Page 1, 11th November 1938

11th November 1938
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Page 1, 11th November 1938 — Duce's Wisdom And Hitler's Blunder
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Duce's Wisdom And Hitler's Blunder

POWER OF AMERICAN CATHOLIC OPINION

THE WHOLE WORLD, AND GERMANY IN PARTICULAR, HAS BEEN SURPRISED BY THE NATURE OF THE RECEPTION ACCORDED TO AN AMERICAN CARDINAL VISITING ROME.

Cardinal Mundelein, Archbishop of Chicago, is regarded in Germany as a symbol of the Reich's hostility, both to the Vatican and the United States. His attacks on Nazism have been prominently publicised in the press of all countries during the last eighteen months.

Widely circulating rumours that Cardinal Mundelein is exploring the possibility, at President Roosevelt's request, of the resumption of diplomatic relations between the Vatican and the United States after a break of 70 years, are impossible to confirm.

Cardinal Mundelein, who is a close personal friend of Roosevelt, was the latter's guest during the recent Navy Day review.

He was the Papal Legate at the New Orleans Eucharistic Congress which has just been concluded, and in this capacity has made an official report to the Pope.

The special notice given by the Italian Government and the controlled Press to the Cardinal's visit is thought to be a stroke of genius on the part of the Duce, who seems to have analysed both world-Catholic and American opinions and Hitler's blunder in offending both.

From Our Own Correspondent ROME.

Cardinal Mundelein's reception in Fascist Italy, on the occasion of his official visit to the Holy Father to report on his work as Pontifical Legate at the New Orleans Eucharistic Congress, has been remarkable.

The. Cardinal is much disliked by the Nazis and taken by them as representative of all they hate, both in the Church and in the United States. In view of the Rome-Berlin axis it might have been expected that he would have been received with formal honours, but nothing more.

On the contrary the Cardinal, who reached Naples on Saturday on board the Italian liner Rex, was greeted with the highest honours and the greatest enthusiasm.

After landing, and having received military honours both at the quayside and at the station, he was taken to Rome in Signor Mussolini's special train, lent for the occasion to the United States Embassy.

Papal Audience The Holy Father received the Cardinal in an audience which lasted forty minutes. Previously, thg American prelate had met the Cardinal Secretary of State. Sunday's Osservatore Romano devoted two long columns to a study of the Cardinal's lifework.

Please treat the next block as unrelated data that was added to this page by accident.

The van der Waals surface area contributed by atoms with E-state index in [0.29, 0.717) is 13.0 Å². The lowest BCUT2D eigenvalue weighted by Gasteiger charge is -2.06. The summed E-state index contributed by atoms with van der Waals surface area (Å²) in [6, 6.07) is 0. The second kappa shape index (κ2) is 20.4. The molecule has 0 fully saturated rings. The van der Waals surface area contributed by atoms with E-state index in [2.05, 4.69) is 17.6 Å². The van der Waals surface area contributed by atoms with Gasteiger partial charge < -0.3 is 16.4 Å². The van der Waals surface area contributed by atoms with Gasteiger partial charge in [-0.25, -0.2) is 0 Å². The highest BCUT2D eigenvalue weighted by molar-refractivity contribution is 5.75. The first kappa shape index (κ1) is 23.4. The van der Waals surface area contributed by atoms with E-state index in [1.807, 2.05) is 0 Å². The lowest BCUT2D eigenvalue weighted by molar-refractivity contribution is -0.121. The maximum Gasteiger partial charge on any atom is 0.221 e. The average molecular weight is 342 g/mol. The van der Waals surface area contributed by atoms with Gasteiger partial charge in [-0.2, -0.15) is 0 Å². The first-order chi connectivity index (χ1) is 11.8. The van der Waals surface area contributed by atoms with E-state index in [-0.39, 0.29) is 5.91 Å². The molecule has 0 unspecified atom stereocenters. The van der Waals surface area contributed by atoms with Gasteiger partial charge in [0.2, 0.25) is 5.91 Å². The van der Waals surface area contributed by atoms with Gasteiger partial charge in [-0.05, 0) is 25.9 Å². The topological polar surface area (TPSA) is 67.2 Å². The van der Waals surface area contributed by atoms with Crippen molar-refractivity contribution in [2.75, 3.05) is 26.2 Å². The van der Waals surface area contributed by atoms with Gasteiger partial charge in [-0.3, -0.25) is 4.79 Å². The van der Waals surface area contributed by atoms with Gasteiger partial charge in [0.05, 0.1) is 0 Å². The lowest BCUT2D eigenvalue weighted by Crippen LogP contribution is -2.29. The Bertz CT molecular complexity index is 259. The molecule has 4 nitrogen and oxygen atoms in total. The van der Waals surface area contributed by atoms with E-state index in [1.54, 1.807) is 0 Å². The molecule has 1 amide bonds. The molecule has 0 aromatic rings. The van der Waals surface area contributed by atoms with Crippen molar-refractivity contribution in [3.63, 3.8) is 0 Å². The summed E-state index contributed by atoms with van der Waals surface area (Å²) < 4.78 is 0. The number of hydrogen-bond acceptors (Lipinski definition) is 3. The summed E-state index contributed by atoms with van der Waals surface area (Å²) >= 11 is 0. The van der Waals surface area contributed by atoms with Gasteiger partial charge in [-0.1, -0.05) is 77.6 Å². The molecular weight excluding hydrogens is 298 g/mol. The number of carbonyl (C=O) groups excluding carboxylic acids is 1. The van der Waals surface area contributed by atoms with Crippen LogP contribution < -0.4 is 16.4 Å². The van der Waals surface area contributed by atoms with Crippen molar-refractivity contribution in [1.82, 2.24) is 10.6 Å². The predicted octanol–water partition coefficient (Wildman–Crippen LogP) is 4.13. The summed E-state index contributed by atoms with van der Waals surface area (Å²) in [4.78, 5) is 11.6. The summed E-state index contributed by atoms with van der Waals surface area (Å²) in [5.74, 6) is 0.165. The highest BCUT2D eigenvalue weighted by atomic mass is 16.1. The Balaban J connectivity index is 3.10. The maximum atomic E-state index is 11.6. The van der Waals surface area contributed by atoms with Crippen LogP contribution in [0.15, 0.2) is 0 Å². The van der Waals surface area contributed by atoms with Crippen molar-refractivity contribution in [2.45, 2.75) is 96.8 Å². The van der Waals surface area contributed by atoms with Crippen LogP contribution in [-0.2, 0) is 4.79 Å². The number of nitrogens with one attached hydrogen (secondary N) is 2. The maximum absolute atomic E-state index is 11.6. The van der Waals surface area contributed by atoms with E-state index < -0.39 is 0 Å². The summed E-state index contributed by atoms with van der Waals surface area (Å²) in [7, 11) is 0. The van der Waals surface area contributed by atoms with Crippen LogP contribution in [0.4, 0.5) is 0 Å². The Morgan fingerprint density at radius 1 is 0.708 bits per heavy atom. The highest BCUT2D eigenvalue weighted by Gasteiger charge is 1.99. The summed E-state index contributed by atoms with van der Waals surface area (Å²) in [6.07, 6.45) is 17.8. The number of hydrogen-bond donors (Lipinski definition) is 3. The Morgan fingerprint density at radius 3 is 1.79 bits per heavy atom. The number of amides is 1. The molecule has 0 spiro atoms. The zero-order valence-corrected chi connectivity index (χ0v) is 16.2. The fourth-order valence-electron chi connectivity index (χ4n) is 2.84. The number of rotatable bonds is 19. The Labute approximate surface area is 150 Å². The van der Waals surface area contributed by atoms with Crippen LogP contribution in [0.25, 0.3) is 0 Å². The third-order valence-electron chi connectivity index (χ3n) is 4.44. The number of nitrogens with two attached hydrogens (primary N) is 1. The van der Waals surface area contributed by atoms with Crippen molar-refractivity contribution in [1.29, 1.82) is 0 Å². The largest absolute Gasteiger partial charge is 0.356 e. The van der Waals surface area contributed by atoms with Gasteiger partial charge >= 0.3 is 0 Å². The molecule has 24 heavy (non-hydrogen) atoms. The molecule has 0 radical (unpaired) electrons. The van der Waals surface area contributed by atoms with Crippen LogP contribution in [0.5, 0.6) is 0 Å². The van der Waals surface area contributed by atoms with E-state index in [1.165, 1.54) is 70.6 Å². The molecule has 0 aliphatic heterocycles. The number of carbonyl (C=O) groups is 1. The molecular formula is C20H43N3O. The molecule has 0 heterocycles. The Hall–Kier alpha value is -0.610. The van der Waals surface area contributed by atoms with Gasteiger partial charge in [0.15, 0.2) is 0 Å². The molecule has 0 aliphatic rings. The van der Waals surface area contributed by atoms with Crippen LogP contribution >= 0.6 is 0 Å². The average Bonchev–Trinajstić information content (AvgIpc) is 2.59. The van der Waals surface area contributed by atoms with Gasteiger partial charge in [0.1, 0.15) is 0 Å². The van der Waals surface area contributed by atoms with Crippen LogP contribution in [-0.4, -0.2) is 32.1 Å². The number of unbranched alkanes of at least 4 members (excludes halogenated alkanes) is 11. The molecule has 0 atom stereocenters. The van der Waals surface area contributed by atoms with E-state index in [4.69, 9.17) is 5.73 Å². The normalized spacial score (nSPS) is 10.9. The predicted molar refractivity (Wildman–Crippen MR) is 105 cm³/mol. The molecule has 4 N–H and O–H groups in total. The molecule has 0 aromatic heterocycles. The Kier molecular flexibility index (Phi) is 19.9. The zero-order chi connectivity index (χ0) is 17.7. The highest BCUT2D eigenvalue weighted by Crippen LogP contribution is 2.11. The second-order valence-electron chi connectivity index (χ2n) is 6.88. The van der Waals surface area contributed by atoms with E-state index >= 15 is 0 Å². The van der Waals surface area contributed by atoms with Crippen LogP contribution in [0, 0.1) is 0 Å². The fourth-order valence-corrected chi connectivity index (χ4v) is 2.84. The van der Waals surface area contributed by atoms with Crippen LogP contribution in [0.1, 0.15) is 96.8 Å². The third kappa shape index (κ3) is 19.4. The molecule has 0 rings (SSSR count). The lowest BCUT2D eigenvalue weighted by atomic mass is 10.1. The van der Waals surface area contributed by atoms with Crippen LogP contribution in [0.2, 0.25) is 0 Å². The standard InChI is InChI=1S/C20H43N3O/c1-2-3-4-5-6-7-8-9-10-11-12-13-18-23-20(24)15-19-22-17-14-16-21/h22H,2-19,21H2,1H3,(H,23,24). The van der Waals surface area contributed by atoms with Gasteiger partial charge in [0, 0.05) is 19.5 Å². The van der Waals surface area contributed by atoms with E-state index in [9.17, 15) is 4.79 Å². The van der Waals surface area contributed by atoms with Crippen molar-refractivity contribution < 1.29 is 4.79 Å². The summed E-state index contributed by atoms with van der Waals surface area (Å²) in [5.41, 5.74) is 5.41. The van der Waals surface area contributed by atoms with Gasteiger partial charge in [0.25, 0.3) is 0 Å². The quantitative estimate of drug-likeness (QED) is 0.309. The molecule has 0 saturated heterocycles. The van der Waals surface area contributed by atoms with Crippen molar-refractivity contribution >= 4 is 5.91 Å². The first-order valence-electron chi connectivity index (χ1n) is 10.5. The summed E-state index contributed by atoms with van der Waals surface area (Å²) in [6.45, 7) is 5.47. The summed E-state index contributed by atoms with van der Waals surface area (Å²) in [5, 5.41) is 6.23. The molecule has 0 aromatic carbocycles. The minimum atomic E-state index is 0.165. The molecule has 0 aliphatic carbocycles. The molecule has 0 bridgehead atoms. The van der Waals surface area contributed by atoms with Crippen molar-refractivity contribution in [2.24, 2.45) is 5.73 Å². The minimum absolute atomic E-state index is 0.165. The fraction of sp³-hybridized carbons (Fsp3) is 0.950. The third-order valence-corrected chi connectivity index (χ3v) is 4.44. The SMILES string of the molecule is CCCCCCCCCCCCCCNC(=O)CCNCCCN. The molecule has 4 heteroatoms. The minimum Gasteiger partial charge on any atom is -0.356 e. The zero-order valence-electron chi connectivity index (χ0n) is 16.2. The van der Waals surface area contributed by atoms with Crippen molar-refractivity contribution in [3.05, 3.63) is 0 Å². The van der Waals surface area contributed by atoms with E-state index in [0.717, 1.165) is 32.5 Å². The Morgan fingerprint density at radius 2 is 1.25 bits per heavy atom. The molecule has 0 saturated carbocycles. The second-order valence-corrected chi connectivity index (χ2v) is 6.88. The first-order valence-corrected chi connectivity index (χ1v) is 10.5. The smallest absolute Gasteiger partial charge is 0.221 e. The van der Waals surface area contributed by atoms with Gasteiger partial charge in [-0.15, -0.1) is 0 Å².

The exceptional cordiality of the reception and the way in which Pontifical, Italian and American organisations worked together to welcome America's best-known prelate, have given rise to the rumour that the visit has an ulterior significance, viz., the resumption of diplomatic negotiations between the Holy See and Washington and the raising of the Apostolic Delegation in Washington to the rank of a Nunciature. President Roosevelt is believed to favour this plan. However this may be, the interest of the visit lies more in the reception given to the Cardinal at Naples by the Italian Government. Cardinal Mundelein is known to be the arch-enemy of Hitler and is " Public Enemy No. 1 " to the Nazis. It is therefore a little curious, to say the least, that so notorious an enemy of the other partner of the Rome-Berlin axis should be feted with such extraordinary pomp and ceremony on arriving at Naples, and that the Duce should place his own special, train at the disposal of the Cardinal.

Power of U.S.A.

It is evident that the Italian Government appreciates, whereas the German Government evidently does not, the immense influence of the Catholic Church in the U.S.A. and especially of Cardinal Mundelein, a great friend of the President. At the same time, this extraordinary welcome to the enemy of the Nazis is an indication of the difficulties of the Rome-Berlin axis since the arrival of the Germans on the Brenner. As your correspondent has suggested before, it is not at all unlikely that Mussolini will use the persecution of the Church in Germany as the excuse when he wishes to weaken the uncomfortable and unpopular manage de convenance with Berlin.

Purely Precautionary There is certainly no desire to set Italy against Germany, but rather to free Italian diplomatic action and to take reasonable precautions against the vastly stronger German power. A popular ideal would be a Four Power Western Pact, the chief impediment to which is here believed to be France.

The bitter attack on Cardinal Mundelein in Dr. Goebbels's Angriff on the occasion of the Roman visit contrasts oddly with the Fascist reception. It is also true that attacks on the Church in the extreme Fascist organs have become rarer, though Signor Farinacci's Regime Fascista is still ready on every occasion to tell the Church not to interfere with politics and racial persecution.




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